Donor Advised Funds

A Personal Approach to Giving

If you want to be highly involved when you make a charitable gift and also want the flexibility of supporting broad range charities, a donor advised fund at Greater Cincinnati Foundation could be a solution for you. Donor Advised Funds are a convenient, versatile tool that many individuals and organizations use to effectively plan and manage charitable gifts.

Flexibility with Donor Advised Funds

When you establish a donor advised fund at GCF, you can:

  • Support your charities of choice throughout the country. Any public charity in the United States can receive grants from a GCF donor advised fund.
  • Suggest multi-year grants that pay out on a regular schedule – or plan your grants to help charities when they need it most. You suggest the timing. GCF will manage the details.
  • Give to annual campaigns such as United Way of Greater Cincinnati and ArtsWave.
  • Donate stock, real estate, or partnership interests, as well as cash. Your investment portfolio is unique, therefore your giving options should allow maximum flexibility. GCF is equipped to handle complex gifts.
  • Involve your children or grandchildren – and potentially generations to come. A GCF donor advised fund can become a family affair involving multiple generations of advisors.
  • Safely access fund information and make grant suggestions online to make your contributions efficient and quick. We also accept suggestions by fax or mail.

Connect


Colleen McCarthy Blair

Sr. Director, Donor Services

513-768-6134

colleen.blair@gcfdn.org

Ways to Add to Your Fund

You may add to your fund at Greater Cincinnati Foundation at any time. There are a variety of ways to make gifts to a fund you’ve established or to another GCF fund.

Learn More

More about Donor Advised Funds

If you have questions on how to start or manage a GCF donor advised fund, download our frequently asked questions.

Interested in a Private Foundation?

When considering your charitable giving options, you may be looking at setting up a private foundation versus a donor advised fund. Items to consider when making your decision would be your anticipated level of involvement, the varying income tax deductions available, start-up costs and administrative requirements. Learn more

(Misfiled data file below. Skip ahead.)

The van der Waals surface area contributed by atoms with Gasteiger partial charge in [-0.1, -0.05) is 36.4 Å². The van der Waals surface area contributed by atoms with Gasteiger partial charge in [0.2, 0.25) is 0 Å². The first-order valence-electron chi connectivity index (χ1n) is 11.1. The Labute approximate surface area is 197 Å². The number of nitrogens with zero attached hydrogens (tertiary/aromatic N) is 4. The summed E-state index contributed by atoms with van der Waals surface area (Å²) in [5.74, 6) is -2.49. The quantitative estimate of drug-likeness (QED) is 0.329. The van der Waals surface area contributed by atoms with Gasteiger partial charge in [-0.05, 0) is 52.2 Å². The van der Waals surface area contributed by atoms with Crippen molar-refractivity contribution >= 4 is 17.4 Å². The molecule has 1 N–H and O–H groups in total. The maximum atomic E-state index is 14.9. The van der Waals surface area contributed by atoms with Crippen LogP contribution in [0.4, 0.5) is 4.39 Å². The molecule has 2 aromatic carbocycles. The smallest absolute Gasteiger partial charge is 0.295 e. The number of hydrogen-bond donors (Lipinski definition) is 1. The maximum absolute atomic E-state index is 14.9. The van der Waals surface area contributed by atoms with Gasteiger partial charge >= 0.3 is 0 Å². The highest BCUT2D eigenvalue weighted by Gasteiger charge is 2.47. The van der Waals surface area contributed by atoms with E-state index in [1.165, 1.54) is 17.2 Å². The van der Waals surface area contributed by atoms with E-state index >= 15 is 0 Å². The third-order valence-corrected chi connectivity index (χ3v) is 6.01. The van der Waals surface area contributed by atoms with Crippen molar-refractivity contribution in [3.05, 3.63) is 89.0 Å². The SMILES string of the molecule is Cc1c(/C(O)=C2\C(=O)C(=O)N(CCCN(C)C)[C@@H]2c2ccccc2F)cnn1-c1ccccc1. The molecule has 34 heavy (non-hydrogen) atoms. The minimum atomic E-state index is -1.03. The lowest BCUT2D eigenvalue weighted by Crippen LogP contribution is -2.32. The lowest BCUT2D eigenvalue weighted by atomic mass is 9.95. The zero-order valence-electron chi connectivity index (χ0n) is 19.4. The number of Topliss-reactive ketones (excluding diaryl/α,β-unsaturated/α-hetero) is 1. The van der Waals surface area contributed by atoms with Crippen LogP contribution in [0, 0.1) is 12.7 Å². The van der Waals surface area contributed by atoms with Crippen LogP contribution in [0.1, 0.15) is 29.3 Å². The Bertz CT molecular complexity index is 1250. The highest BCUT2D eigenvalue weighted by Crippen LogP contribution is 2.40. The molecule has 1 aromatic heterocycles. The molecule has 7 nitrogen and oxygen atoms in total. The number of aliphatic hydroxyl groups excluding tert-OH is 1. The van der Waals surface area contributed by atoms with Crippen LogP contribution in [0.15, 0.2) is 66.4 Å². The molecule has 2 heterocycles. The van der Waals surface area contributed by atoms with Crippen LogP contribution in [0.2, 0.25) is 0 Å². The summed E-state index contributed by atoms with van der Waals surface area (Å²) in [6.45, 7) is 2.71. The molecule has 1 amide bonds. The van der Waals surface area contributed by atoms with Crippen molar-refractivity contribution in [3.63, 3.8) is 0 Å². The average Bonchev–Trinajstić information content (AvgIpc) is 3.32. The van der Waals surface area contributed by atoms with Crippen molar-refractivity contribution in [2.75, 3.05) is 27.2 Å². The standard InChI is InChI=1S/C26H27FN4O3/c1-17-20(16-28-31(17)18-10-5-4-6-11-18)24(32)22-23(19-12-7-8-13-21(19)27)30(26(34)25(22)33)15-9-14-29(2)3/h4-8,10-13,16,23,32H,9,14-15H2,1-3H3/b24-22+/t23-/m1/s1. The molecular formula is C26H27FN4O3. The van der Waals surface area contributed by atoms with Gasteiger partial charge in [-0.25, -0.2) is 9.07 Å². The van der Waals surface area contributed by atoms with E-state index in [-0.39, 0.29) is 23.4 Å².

Additional Information

Getting Started

Setting up a donor advised fund is easy. A member of our Donor Services team will work with you to draft a customized Fund Agreement reflecting your unique charitable goals.

There is no minimum required amount to establish a donor advised fund (DAF). With a minimum annual fee of $400, we suggest starting a fund with at least $36,000 to “equalize” the minimum fee.

Once your fund is established, you will receive personalized service throughout your relationship with GCF. Connect with a member of our experience Donor Services team to get started.

Gifts and Investing

You may make additional contributions to the fund as we have no limit to the number of gifts you may make in any given year. You are entitled to a tax deduction for every additional gift, of any size.

GCF is experienced in processing many types of assets and can work with you and your professional advisors. Appreciated stock may be the most beneficial contribution as donors receive a tax deduction based on the shares’ full market value, but realize no capital gains when GCF sells the stock. We also accept appreciated closely held stock and other business interests. GCF staff is pleased to discuss further the requirements to complete a proposed gift of closely held stock.

You will have the option of choosing from several GCF investment pools, including an Environment, Social and Governance (ESG) option. GCF also has relationships with local financial institutions that manage pooled funds for their clients and other GCF donors. Funds that exceed a balance of $2 million have the opportunity to create a separately managed account with their financial advisors; however individual donor advisors do not have discretion over the investment management of assets.

Contributions to a DAF are irrevocable. All money in the fund must be held for, or disbursed to, qualified public charities. You may terminate a fund by requesting that the entire balance be granted to qualified nonprofit entities.

Fees and Expenses

Our Community Investment fee fuels the operations that enable our community leadership initiatives. GCF assesses a fee of 110 basis points (or 1.1%) of the fund’s market value up to $750,000 or $400, whichever is greater. The fee is calculated and assessed monthly and a sliding scale applies to larger funds.

Investment management fees depend on the investment strategy you select, and fees generally range from 10 to 92 basis points. All fees are collected from the investments. You will not pay any amount out of pocket.

Advisors, Children & Succession